Rice has historically been grown in level fields surrounded by levees that are flooded with 5-8 inches of water. The seedlings are typically soaked and then dropped into the fields where they mature after four or five months.
Missouri is one of the first places to adopt a furrow-irrigated growing system. This involves building raised beds within fields, which appeals to farmers who need to conserve their labor costs.
According to Gene Stevens, a researcher of cropping systems at Fisher Delta Research Center in Portageville, the method works well for those who have a hard time finding workers.
“The main advantage of furrow-irrigated rice is that there’s less labor because you don’t have to build the levees up and knock them down,” said Stevens, an agronomy extension professor at the center. “Also, most of our rice is rotated with soybeans in alternating years.”
The disadvantages, Stevens said, have to do with weed and insect control. Furrow-irrigated rice is more vulnerable than conventional rice fields to billbugs, stinkbugs and a fungus called blast caused by windblown spores.
Still, furrow irrigation has taken off in the Bootheel region in southeast Missouri, home to exceptional soil conditions. Rice can’t be grown on lighter ground because it requires very heavy soil to help with water management.
The clay and silt soils make Missouri a competitive place to grow rice, said Jeff House, field specialist in agronomy for MU Extension in New Madrid County.
According to the U.S. Department of Agriculture, Missouri is one of six states, including Arkansas, California, Louisiana, Mississippi and Texas, that make up 99% of all rice grown in the country.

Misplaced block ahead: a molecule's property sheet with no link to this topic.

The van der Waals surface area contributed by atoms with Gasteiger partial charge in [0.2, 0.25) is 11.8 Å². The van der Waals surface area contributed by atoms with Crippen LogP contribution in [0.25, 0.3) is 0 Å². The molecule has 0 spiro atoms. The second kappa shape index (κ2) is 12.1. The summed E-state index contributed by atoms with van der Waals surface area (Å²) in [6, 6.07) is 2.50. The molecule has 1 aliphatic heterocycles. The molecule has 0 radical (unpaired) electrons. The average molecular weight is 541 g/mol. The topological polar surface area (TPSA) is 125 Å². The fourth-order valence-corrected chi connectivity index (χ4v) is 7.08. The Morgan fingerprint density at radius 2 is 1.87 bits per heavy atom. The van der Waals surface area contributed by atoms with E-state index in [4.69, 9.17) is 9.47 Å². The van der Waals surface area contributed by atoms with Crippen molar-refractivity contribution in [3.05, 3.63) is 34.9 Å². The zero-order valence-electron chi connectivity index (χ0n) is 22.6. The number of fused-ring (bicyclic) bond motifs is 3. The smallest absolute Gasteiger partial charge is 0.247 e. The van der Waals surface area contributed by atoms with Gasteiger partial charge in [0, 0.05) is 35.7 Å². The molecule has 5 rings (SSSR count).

Missouri currently has 224,000 acres planted in rice, and the total 2018 value of the state’s rice production was $179.4 million.
One lesson the researchers at the Fisher Delta Research Center have learned about growing rice is that flat beds with small widths produce higher yields.
Travis Jones, field specialist in agronomy for MU Extension in Stoddard County, said they have also found that furrow-irrigated rice is more susceptible to weed germination than conventionally flooded rice because it’s much harder for weeds to germinate in standing water.
“At least one if not two additional herbicide trips are made across furrow-irrigated rice when compared to flood rice and more residual herbicides are used,” he said.
But with careful management, solutions can be found to overcome most of the problems of growing rice in Missouri, Stevens said.
Finding these solutions means yield rates would besimilar to those of rice grown the conventional way. Stevens said they’re often not as high but sometimes they are actually higher.
“More and more each year I see farmers trying it out,” Jones. “As far as rice as a whole, we’re probably at our maximum.”
Southeast Missouri is a low-lying region that’s a part of the Southern alluvial Mississippi River Delta. In the early 20th century, a system of ditches, levees and canals were built to drain the uninhabitable land that was infested with mosquitoes and malaria.
This system, known as the Little River Drainage District, is the world’s largest man-made drainage effort.
“We have the ideal soil, infrastructure and transportation that we already utilize,” House said. “The only limiting factor is acreage.”
House said farmers are becoming more efficient at handling rice and the specialized equipment that comes along with it.
The abrasive crop requires equipment with a hardened interior to cut through its sandpaper-like texture. This process, House said, has been refined to where farmers know when they plant in April or May what they’ll harvest in September or October, though every year is different.
“We’re not like the rest of the state because this is all reclaimed swampland,” House said.